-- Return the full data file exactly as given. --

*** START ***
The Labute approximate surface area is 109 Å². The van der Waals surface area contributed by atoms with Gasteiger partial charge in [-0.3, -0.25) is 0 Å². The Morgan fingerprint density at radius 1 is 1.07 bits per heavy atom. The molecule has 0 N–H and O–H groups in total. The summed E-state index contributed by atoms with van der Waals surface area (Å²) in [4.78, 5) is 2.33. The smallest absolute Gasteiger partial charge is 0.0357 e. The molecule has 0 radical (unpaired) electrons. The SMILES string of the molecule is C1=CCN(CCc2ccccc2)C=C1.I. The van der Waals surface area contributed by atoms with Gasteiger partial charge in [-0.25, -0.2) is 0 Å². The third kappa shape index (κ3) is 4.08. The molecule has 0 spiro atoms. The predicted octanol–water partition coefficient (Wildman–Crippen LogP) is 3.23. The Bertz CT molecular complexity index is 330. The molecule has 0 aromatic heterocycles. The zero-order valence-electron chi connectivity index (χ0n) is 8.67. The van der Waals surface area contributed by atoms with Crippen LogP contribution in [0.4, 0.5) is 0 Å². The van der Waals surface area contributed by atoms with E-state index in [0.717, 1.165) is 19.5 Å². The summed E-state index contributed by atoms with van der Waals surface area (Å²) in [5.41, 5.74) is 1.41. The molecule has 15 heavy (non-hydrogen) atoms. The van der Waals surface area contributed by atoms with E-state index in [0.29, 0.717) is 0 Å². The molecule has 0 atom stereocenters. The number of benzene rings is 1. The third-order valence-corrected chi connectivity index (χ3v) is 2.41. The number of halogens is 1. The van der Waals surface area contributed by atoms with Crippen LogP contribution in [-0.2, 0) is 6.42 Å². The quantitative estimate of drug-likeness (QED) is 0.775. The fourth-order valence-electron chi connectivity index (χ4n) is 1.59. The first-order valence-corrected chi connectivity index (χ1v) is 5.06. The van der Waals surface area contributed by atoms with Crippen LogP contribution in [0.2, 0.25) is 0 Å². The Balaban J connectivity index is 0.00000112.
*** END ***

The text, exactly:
The Labute approximate surface area is 109 Å². The van der Waals surface area contributed by atoms with Gasteiger partial charge in [-0.3, -0.25) is 0 Å². The Morgan fingerprint density at radius 1 is 1.07 bits per heavy atom. The molecule has 0 N–H and O–H groups in total. The summed E-state index contributed by atoms with van der Waals surface area (Å²) in [4.78, 5) is 2.33. The smallest absolute Gasteiger partial charge is 0.0357 e. The molecule has 0 radical (unpaired) electrons. The SMILES string of the molecule is C1=CCN(CCc2ccccc2)C=C1.I. The van der Waals surface area contributed by atoms with Gasteiger partial charge in [-0.25, -0.2) is 0 Å². The third kappa shape index (κ3) is 4.08. The molecule has 0 spiro atoms. The predicted octanol–water partition coefficient (Wildman–Crippen LogP) is 3.23. The Bertz CT molecular complexity index is 330. The molecule has 0 aromatic heterocycles. The zero-order valence-electron chi connectivity index (χ0n) is 8.67. The van der Waals surface area contributed by atoms with Crippen LogP contribution in [0.4, 0.5) is 0 Å². The van der Waals surface area contributed by atoms with E-state index in [0.717, 1.165) is 19.5 Å². The summed E-state index contributed by atoms with van der Waals surface area (Å²) in [5.41, 5.74) is 1.41. The molecule has 15 heavy (non-hydrogen) atoms. The van der Waals surface area contributed by atoms with E-state index in [0.29, 0.717) is 0 Å². The molecule has 0 atom stereocenters. The number of benzene rings is 1. The third-order valence-corrected chi connectivity index (χ3v) is 2.41. The number of halogens is 1. The van der Waals surface area contributed by atoms with Crippen LogP contribution in [-0.2, 0) is 6.42 Å². The quantitative estimate of drug-likeness (QED) is 0.775. The fourth-order valence-electron chi connectivity index (χ4n) is 1.59. The first-order valence-corrected chi connectivity index (χ1v) is 5.06. The van der Waals surface area contributed by atoms with Crippen LogP contribution in [0.2, 0.25) is 0 Å². The Balaban J connectivity index is 0.00000112.